Ronnie Cowan MP
I add my congratulations to Members who have made their maiden speeches this evening—particularly those who have hung around and listened to the rest of the debate.
I once drove through a snowstorm to get from Darlington to Jedburgh. I clearly remember driving up Carter Bar, which leads over the border between Scotland and England. When I reached the top, I was chuffed to bits: I had manoeuvred a rear-wheel-drive automatic through difficult terrain in a snowstorm. Then the reality dawned on me: the second half of the journey would be the hard bit. A steep decline, twisting and turning with no road markings and every chance of running off the road—that is what lay ahead, and that is my Brexit allegory.
The Prime Minister and her cohorts, blinded with power, have marched us to the top of the hill, only to discover that in this case it is a cliff edge. Over time, plenty of people have negotiated difficult journeys but I fear that the Brexit journey that lies ahead will be particularly dangerous. Those leading it will not admit just how hard it is going to be. They should be seeking out every pitfall and identifying all the hazards—instead, we are being fed a diatribe of jingoistic clichés.
The situation was a mess before the Prime Minister called a general election but now her selfish actions have complicated matters beyond anyone’s wildest nightmare. No one will form a coalition with this precarious Government; the Democratic Unionists have chosen to provide their votes when it suits them, supplying a billion pounds’ worth of tissues when it all goes wrong.
This brave new world seems to be based on an, “We did it before and we can do it again” empire mentality, flag waving and patriotism. As we turn our backs on the European Union and seek to create new trade agreements, we will require diplomacy and negotiating skills, which so far have been conspicuously absent in the whole Brexit mess. That is one reason why I have been delighted to hear that politicians across the EU have in increasing numbers been prepared to add their support for Scotland to remain in the EU and the single market. While the UK was committed to the EU, those same voices remained silent: they respected the UK and its position. However, by serving article 50 to leave the EU, the UK has turned its back on the EU and the single market. As a result, the loyalty of previous partners has been lost.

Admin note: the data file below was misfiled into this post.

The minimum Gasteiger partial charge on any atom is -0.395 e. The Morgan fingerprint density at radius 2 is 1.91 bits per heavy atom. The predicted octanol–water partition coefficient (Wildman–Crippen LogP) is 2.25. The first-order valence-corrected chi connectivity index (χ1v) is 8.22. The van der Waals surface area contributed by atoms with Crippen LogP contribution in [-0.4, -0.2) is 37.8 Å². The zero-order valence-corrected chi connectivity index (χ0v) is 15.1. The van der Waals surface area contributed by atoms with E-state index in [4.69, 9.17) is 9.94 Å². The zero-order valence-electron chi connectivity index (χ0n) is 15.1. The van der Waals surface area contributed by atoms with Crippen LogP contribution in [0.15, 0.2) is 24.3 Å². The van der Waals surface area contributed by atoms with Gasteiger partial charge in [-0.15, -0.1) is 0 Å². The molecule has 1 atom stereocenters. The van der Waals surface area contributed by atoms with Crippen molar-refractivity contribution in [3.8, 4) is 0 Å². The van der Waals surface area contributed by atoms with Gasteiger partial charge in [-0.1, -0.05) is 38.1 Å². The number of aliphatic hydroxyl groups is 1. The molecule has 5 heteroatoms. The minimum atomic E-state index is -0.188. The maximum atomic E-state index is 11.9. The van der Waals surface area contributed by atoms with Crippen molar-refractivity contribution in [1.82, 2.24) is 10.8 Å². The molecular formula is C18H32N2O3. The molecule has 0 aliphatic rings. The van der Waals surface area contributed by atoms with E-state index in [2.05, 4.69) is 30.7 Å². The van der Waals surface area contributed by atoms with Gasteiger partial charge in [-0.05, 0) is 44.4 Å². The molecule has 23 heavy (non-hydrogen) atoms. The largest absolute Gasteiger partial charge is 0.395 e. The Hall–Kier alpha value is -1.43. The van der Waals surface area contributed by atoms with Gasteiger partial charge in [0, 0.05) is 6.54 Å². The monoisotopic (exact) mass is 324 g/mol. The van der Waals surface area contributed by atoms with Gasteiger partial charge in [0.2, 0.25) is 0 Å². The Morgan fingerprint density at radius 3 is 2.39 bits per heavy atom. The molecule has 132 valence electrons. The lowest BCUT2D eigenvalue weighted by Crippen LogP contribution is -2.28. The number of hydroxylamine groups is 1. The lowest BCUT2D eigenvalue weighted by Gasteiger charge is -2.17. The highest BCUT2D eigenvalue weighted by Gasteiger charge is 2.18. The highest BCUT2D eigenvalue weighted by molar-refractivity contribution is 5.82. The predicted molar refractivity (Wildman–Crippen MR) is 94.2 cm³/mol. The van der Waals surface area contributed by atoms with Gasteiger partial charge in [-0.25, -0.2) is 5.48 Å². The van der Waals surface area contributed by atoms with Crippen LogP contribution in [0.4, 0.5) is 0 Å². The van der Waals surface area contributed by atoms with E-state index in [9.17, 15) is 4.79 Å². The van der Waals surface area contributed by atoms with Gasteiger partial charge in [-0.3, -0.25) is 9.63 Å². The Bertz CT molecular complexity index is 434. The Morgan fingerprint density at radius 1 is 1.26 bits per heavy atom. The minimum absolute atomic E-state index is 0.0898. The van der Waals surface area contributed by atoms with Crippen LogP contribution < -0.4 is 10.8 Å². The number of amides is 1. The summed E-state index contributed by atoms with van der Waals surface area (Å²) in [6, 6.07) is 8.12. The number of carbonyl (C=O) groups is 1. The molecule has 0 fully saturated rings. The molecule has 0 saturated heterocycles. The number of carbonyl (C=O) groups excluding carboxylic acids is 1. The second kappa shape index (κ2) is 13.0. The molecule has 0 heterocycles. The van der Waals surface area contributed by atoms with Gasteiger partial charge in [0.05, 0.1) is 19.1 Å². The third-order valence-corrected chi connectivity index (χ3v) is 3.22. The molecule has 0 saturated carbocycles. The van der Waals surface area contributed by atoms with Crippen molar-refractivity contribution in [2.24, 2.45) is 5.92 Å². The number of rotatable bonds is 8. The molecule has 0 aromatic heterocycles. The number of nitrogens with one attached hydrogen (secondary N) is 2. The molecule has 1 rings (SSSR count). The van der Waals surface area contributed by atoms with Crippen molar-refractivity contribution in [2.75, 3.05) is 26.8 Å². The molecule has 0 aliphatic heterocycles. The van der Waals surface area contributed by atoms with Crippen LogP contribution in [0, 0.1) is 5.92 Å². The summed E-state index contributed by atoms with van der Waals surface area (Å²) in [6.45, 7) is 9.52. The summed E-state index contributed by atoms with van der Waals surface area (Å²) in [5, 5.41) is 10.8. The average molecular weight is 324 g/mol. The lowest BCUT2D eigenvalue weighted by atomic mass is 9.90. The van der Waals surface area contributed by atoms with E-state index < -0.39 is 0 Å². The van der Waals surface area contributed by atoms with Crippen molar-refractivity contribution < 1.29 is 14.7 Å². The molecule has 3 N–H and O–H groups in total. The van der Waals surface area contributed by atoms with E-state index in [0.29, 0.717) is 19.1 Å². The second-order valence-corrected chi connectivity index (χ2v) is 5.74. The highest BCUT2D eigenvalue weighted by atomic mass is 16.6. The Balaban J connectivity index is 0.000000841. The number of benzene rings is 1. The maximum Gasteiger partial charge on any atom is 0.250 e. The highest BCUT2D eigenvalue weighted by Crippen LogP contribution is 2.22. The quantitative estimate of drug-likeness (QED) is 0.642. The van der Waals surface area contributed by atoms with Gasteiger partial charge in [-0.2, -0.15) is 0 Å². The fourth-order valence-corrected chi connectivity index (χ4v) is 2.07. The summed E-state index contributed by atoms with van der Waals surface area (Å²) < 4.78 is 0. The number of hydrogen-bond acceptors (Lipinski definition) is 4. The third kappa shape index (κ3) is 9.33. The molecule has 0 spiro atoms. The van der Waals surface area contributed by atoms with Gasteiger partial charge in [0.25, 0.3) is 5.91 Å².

Where is Scotland’s influence in these negotiations? While Scotland makes up only 8.6% of the population of the UK, the Scottish fishing zone represents over 60% of UK waters—the fourth largest sea area in EU core waters. Scotland has 32% of the UK’s land area. We provide 40% of wind, wave and solar energy production; 47% of the open cast coal production; 62% of the timber production; 65% of the natural gas production; 81% of the untapped coal reserves; 92% of the hydro-electric power; 96.5% of the crude oil production; and 100% of the Scotch whisky industry. Yet we have no voice. If these negotiations are to have any credibility, the Scottish Government must have a place at the negotiations. Anything less is a flagrant disregard of the democratic standings of the United Kingdom.
Parliament has not yet got back up to speed following the aberration of a General Election and so I took the opportunity to meet with constituents in my office during the morning and catch a later flight to London. Offices are still being allocated and so to make a potential move easier I did a quick spring clean and threw out all unnecessary paperwork that I had acquired over the last two years. In the evening I attended a law enforcement against prohibition event which featured the comedian Marcus Brigstocke. He spoke about his addictions and his approach to dealing with them. I particularly struck by his food action. Any preconceived notions I had of a man binging on cream cakes were quickly dispelled as he recounted stories of eating food from bins while crying inconsolably. Eating disorders can often be conveyed as a physical thing when they are serious mental health issues.